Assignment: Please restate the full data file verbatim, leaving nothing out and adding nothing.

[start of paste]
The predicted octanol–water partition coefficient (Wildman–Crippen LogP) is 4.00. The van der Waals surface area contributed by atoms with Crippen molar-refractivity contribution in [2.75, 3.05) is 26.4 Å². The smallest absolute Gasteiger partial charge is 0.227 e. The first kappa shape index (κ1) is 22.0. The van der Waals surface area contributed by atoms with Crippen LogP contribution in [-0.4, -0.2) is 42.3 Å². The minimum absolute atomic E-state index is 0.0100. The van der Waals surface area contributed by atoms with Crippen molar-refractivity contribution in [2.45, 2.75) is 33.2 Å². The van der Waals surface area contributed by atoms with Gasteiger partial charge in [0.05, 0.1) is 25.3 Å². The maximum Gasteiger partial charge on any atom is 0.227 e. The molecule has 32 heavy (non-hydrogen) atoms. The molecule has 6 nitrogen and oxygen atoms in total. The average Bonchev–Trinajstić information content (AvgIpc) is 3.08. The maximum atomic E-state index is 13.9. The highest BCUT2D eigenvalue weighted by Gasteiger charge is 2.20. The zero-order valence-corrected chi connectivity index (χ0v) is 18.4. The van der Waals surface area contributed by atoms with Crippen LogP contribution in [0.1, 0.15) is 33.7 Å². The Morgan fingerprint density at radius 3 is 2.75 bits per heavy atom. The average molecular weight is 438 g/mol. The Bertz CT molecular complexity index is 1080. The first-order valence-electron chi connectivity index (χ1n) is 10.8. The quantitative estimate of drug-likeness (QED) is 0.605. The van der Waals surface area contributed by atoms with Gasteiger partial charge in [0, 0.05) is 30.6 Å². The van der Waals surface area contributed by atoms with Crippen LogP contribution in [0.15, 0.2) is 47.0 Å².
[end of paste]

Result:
The predicted octanol–water partition coefficient (Wildman–Crippen LogP) is 4.00. The van der Waals surface area contributed by atoms with Crippen molar-refractivity contribution in [2.75, 3.05) is 26.4 Å². The smallest absolute Gasteiger partial charge is 0.227 e. The first kappa shape index (κ1) is 22.0. The van der Waals surface area contributed by atoms with Crippen LogP contribution in [-0.4, -0.2) is 42.3 Å². The minimum absolute atomic E-state index is 0.0100. The van der Waals surface area contributed by atoms with Crippen molar-refractivity contribution in [2.45, 2.75) is 33.2 Å². The van der Waals surface area contributed by atoms with Gasteiger partial charge in [0.05, 0.1) is 25.3 Å². The maximum Gasteiger partial charge on any atom is 0.227 e. The molecule has 32 heavy (non-hydrogen) atoms. The molecule has 6 nitrogen and oxygen atoms in total. The average Bonchev–Trinajstić information content (AvgIpc) is 3.08. The maximum atomic E-state index is 13.9. The highest BCUT2D eigenvalue weighted by Gasteiger charge is 2.20. The zero-order valence-corrected chi connectivity index (χ0v) is 18.4. The van der Waals surface area contributed by atoms with Crippen LogP contribution in [0.1, 0.15) is 33.7 Å². The Morgan fingerprint density at radius 3 is 2.75 bits per heavy atom. The average molecular weight is 438 g/mol. The Bertz CT molecular complexity index is 1080. The first-order valence-electron chi connectivity index (χ1n) is 10.8. The quantitative estimate of drug-likeness (QED) is 0.605. The van der Waals surface area contributed by atoms with Gasteiger partial charge in [0, 0.05) is 30.6 Å². The van der Waals surface area contributed by atoms with Crippen LogP contribution in [0.15, 0.2) is 47.0 Å².